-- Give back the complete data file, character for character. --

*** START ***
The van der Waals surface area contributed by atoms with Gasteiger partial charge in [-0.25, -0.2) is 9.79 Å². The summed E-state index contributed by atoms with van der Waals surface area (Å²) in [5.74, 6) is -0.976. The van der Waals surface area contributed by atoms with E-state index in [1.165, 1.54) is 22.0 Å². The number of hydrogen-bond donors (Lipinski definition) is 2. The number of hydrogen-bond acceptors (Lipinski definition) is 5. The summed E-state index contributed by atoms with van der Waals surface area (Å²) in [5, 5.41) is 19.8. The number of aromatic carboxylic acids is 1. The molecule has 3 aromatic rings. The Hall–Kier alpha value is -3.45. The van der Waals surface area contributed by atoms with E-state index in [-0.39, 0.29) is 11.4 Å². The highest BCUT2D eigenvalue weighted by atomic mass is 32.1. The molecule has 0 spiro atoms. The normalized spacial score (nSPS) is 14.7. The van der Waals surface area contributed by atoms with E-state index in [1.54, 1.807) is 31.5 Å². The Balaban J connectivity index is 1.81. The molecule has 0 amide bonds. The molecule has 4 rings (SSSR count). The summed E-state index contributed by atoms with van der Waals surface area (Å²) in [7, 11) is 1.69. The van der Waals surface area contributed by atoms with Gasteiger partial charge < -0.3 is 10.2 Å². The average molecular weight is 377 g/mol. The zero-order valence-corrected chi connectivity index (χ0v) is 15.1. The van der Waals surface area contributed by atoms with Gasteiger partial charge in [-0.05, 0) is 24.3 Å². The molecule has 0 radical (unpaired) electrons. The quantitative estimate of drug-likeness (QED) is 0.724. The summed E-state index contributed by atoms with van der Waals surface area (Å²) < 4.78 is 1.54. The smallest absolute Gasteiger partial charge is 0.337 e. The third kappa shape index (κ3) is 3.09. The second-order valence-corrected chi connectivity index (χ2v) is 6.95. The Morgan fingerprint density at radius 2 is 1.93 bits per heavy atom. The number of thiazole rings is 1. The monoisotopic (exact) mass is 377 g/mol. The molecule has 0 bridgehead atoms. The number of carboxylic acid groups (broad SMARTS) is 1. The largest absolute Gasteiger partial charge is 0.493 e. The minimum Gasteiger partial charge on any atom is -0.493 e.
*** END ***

The van der Waals surface area contributed by atoms with Gasteiger partial charge in [-0.25, -0.2) is 9.79 Å². The summed E-state index contributed by atoms with van der Waals surface area (Å²) in [5.74, 6) is -0.976. The van der Waals surface area contributed by atoms with E-state index in [1.165, 1.54) is 22.0 Å². The number of hydrogen-bond donors (Lipinski definition) is 2. The number of hydrogen-bond acceptors (Lipinski definition) is 5. The summed E-state index contributed by atoms with van der Waals surface area (Å²) in [5, 5.41) is 19.8. The number of aromatic carboxylic acids is 1. The molecule has 3 aromatic rings. The Hall–Kier alpha value is -3.45. The van der Waals surface area contributed by atoms with E-state index in [-0.39, 0.29) is 11.4 Å². The highest BCUT2D eigenvalue weighted by atomic mass is 32.1. The molecule has 0 spiro atoms. The normalized spacial score (nSPS) is 14.7. The van der Waals surface area contributed by atoms with E-state index in [1.54, 1.807) is 31.5 Å². The Balaban J connectivity index is 1.81. The molecule has 0 amide bonds. The molecule has 4 rings (SSSR count). The summed E-state index contributed by atoms with van der Waals surface area (Å²) in [7, 11) is 1.69. The van der Waals surface area contributed by atoms with Gasteiger partial charge < -0.3 is 10.2 Å². The average molecular weight is 377 g/mol. The zero-order valence-corrected chi connectivity index (χ0v) is 15.1. The van der Waals surface area contributed by atoms with Gasteiger partial charge in [-0.05, 0) is 24.3 Å². The molecule has 0 radical (unpaired) electrons. The quantitative estimate of drug-likeness (QED) is 0.724. The summed E-state index contributed by atoms with van der Waals surface area (Å²) < 4.78 is 1.54. The smallest absolute Gasteiger partial charge is 0.337 e. The third kappa shape index (κ3) is 3.09. The second-order valence-corrected chi connectivity index (χ2v) is 6.95. The Morgan fingerprint density at radius 2 is 1.93 bits per heavy atom. The number of thiazole rings is 1. The monoisotopic (exact) mass is 377 g/mol. The molecule has 0 bridgehead atoms. The number of carboxylic acid groups (broad SMARTS) is 1. The largest absolute Gasteiger partial charge is 0.493 e. The minimum Gasteiger partial charge on any atom is -0.493 e.